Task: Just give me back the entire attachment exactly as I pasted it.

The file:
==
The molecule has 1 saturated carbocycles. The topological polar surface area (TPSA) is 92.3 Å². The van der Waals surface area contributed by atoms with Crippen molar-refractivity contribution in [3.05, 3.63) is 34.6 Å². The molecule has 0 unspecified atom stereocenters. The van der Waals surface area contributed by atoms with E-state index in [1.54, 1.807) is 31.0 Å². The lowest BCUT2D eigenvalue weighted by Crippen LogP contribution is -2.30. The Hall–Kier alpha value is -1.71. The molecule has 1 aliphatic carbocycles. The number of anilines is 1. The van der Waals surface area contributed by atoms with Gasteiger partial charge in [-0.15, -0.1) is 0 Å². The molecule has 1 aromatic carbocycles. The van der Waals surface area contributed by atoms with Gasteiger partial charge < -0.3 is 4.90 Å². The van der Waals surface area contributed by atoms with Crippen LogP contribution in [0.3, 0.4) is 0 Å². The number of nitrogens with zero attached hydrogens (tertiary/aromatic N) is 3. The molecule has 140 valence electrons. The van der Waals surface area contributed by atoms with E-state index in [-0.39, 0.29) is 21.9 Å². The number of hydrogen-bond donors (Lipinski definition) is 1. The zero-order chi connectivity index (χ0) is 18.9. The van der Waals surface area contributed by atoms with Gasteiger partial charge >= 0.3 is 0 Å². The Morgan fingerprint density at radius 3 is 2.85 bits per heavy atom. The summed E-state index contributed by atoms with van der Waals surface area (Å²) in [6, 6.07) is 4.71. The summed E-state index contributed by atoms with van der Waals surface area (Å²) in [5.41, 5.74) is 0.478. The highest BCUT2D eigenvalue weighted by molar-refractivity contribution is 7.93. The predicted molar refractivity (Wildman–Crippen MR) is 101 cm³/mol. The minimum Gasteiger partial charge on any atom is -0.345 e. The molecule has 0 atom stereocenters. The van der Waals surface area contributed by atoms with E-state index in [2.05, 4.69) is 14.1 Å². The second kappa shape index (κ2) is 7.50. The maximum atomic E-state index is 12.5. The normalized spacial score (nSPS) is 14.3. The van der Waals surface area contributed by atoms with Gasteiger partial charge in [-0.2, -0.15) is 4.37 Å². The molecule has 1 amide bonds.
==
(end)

The molecule has 1 saturated carbocycles. The topological polar surface area (TPSA) is 92.3 Å². The van der Waals surface area contributed by atoms with Crippen molar-refractivity contribution in [3.05, 3.63) is 34.6 Å². The molecule has 0 unspecified atom stereocenters. The van der Waals surface area contributed by atoms with E-state index in [1.54, 1.807) is 31.0 Å². The lowest BCUT2D eigenvalue weighted by Crippen LogP contribution is -2.30. The Hall–Kier alpha value is -1.71. The molecule has 1 aliphatic carbocycles. The number of anilines is 1. The van der Waals surface area contributed by atoms with Gasteiger partial charge in [-0.15, -0.1) is 0 Å². The molecule has 1 aromatic carbocycles. The van der Waals surface area contributed by atoms with Gasteiger partial charge < -0.3 is 4.90 Å². The van der Waals surface area contributed by atoms with Crippen LogP contribution in [0.3, 0.4) is 0 Å². The number of nitrogens with zero attached hydrogens (tertiary/aromatic N) is 3. The molecule has 140 valence electrons. The van der Waals surface area contributed by atoms with E-state index in [-0.39, 0.29) is 21.9 Å². The number of hydrogen-bond donors (Lipinski definition) is 1. The zero-order chi connectivity index (χ0) is 18.9. The van der Waals surface area contributed by atoms with Gasteiger partial charge >= 0.3 is 0 Å². The Morgan fingerprint density at radius 3 is 2.85 bits per heavy atom. The summed E-state index contributed by atoms with van der Waals surface area (Å²) in [6, 6.07) is 4.71. The summed E-state index contributed by atoms with van der Waals surface area (Å²) in [5.41, 5.74) is 0.478. The highest BCUT2D eigenvalue weighted by molar-refractivity contribution is 7.93. The predicted molar refractivity (Wildman–Crippen MR) is 101 cm³/mol. The minimum Gasteiger partial charge on any atom is -0.345 e. The molecule has 0 atom stereocenters. The van der Waals surface area contributed by atoms with E-state index in [2.05, 4.69) is 14.1 Å². The second kappa shape index (κ2) is 7.50. The maximum atomic E-state index is 12.5. The normalized spacial score (nSPS) is 14.3. The van der Waals surface area contributed by atoms with Gasteiger partial charge in [-0.2, -0.15) is 4.37 Å². The molecule has 1 amide bonds.